Sweden has released GTFS data for 58 public transportation services in the country in August 2012<ref>https://groups.google.com/d/topic/googletransitdatafeed/pl_ByBZhJcE/discussion</ref>. Elias Arnestrad with Samtrafiken discussed Sweden’s approach toward open public transport data. The data is released through an organization called Samtrafiken<ref>www.samtrafiken.se</ref>, which is an organization jointly-owned by about 30 public and private transportation providers. Samtrafiken consolidates open data, and provides technical consulting services and guidance to transport providers. Open data was released following a partnership with Google that began in 2011. This occurred as a result of a legislative mandate, concurrently with a “mind shift in the public transport industry about how [to] define [its] core business.” In addition to GTFS data, Samtrafiken provides several APIs for transit data at www.trafiklab.se. Trafiklab.se includes a blog with news, and a forum for people to propose projects and find collaborators. Elias states the reason this is done through Samtrafiken “is to share the costs for developing those services.”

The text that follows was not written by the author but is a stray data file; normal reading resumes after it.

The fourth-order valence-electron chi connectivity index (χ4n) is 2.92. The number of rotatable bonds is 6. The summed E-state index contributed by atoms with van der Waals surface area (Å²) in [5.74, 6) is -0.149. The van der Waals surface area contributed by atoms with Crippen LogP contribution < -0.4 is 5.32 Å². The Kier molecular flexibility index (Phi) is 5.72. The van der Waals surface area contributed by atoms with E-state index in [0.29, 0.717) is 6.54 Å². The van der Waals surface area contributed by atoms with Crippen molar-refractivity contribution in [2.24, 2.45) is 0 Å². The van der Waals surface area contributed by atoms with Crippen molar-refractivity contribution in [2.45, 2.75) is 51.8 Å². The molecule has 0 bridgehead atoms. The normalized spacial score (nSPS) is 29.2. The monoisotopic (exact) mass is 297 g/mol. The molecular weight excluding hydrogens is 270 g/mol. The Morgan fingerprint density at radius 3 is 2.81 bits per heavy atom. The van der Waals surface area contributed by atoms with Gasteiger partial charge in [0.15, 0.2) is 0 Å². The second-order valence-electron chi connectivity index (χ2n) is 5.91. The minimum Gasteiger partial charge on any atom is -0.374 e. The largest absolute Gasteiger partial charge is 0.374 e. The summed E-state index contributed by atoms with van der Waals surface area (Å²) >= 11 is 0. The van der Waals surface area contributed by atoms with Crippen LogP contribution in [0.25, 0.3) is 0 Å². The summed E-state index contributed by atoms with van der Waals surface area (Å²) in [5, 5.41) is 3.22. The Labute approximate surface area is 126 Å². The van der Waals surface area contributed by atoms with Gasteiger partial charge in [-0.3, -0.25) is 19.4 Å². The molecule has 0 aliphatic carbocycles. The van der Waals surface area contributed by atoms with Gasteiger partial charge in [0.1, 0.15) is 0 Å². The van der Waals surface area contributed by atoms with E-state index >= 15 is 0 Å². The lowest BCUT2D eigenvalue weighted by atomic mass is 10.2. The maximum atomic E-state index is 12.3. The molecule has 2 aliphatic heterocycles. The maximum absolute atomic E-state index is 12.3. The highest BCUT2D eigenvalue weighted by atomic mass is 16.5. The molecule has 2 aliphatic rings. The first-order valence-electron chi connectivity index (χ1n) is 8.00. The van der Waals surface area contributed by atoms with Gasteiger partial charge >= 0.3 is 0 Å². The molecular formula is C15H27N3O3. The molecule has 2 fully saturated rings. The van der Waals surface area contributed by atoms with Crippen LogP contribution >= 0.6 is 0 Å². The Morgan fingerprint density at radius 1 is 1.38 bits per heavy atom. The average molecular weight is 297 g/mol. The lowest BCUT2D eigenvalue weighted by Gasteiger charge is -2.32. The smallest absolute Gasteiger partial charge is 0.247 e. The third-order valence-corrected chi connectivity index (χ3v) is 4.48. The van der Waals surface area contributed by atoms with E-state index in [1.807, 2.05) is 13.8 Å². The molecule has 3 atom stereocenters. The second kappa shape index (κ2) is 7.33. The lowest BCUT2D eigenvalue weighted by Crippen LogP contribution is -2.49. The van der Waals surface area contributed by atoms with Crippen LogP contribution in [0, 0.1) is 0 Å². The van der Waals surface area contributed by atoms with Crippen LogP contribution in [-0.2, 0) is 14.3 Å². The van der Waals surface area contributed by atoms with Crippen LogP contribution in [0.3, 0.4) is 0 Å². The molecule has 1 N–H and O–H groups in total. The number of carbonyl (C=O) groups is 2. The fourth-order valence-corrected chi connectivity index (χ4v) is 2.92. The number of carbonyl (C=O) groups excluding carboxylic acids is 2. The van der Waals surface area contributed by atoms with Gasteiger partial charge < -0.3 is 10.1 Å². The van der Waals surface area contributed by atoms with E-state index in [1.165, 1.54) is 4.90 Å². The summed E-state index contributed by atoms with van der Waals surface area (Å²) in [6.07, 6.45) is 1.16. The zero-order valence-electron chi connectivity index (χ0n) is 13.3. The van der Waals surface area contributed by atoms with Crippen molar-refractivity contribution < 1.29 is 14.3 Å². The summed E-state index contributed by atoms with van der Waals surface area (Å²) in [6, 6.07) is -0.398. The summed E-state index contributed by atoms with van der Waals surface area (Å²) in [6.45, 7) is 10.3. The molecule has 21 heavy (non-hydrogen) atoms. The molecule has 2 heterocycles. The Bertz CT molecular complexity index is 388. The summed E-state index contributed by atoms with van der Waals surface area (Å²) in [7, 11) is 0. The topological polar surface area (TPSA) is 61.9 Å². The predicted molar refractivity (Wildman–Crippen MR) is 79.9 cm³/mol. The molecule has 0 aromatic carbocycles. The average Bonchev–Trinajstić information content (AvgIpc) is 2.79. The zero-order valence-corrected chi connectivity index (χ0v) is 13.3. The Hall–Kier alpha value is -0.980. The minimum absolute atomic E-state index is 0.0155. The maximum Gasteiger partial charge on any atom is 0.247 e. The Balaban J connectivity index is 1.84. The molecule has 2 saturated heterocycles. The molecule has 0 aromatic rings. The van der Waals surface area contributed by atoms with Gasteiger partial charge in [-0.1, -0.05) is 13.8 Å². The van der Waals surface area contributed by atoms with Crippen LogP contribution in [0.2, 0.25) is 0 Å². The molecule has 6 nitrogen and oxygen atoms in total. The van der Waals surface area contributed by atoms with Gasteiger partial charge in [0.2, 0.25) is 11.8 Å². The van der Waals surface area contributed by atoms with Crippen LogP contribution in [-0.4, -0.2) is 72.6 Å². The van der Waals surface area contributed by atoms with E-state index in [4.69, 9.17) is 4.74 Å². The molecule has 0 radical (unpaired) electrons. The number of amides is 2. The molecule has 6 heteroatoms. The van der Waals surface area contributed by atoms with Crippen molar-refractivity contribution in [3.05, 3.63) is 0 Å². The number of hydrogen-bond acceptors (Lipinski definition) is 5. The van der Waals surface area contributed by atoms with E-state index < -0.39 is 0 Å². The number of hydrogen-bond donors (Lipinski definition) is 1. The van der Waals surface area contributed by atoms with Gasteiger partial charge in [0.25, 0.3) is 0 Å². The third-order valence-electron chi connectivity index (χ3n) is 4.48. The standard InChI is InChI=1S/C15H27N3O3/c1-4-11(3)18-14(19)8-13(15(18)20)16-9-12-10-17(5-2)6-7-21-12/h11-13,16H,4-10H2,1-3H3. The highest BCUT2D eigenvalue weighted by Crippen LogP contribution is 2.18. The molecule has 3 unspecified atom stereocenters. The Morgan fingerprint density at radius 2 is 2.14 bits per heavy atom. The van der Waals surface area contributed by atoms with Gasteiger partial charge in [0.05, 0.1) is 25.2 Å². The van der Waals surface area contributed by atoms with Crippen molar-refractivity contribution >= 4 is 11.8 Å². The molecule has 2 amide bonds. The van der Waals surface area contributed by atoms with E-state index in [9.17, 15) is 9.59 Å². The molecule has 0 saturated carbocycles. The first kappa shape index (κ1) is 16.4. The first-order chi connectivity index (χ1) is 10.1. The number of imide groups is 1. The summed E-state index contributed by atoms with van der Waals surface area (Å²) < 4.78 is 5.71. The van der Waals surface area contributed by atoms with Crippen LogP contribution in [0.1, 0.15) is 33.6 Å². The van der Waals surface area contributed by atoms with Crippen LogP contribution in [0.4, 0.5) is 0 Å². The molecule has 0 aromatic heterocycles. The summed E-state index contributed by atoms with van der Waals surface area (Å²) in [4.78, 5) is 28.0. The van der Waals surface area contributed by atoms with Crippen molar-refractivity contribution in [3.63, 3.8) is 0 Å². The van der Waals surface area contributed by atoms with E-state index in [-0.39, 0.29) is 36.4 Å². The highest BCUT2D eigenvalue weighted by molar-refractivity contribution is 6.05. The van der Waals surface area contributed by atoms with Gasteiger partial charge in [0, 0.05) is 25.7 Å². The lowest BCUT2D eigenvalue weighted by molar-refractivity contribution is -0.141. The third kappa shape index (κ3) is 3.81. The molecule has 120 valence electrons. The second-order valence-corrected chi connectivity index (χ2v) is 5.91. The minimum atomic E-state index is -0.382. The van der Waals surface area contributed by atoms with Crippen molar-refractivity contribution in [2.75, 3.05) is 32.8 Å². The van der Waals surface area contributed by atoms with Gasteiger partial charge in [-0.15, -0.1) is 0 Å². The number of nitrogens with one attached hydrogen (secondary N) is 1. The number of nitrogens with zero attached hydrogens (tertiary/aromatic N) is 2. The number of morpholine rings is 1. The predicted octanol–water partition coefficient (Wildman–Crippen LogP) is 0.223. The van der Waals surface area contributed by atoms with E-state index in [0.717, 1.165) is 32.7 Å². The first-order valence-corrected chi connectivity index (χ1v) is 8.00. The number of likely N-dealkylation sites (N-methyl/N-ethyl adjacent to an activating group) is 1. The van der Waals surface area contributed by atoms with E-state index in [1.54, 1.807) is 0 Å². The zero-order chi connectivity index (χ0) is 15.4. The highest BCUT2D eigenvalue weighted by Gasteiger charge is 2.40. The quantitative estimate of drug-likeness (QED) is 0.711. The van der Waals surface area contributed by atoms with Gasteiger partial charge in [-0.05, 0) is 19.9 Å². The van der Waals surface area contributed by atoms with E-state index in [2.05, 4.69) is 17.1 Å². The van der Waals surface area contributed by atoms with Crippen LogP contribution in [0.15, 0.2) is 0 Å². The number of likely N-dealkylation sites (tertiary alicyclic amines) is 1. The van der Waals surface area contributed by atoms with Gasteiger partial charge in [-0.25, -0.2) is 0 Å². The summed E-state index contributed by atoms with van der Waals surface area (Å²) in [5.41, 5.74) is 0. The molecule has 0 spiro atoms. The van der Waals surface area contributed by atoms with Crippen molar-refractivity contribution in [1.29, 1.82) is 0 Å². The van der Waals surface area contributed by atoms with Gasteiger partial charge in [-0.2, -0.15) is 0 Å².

Disseminating Applied Uses of GTFS Data ==
With the GTFS readily available, mobile app developers may create different applications for riders. When applications are created by third-party developers using a transit agency’s GTFS data, the agency may choose to make transit riders aware of these applications. One method of increasing awareness is to showcase certain applications on the agency’s website.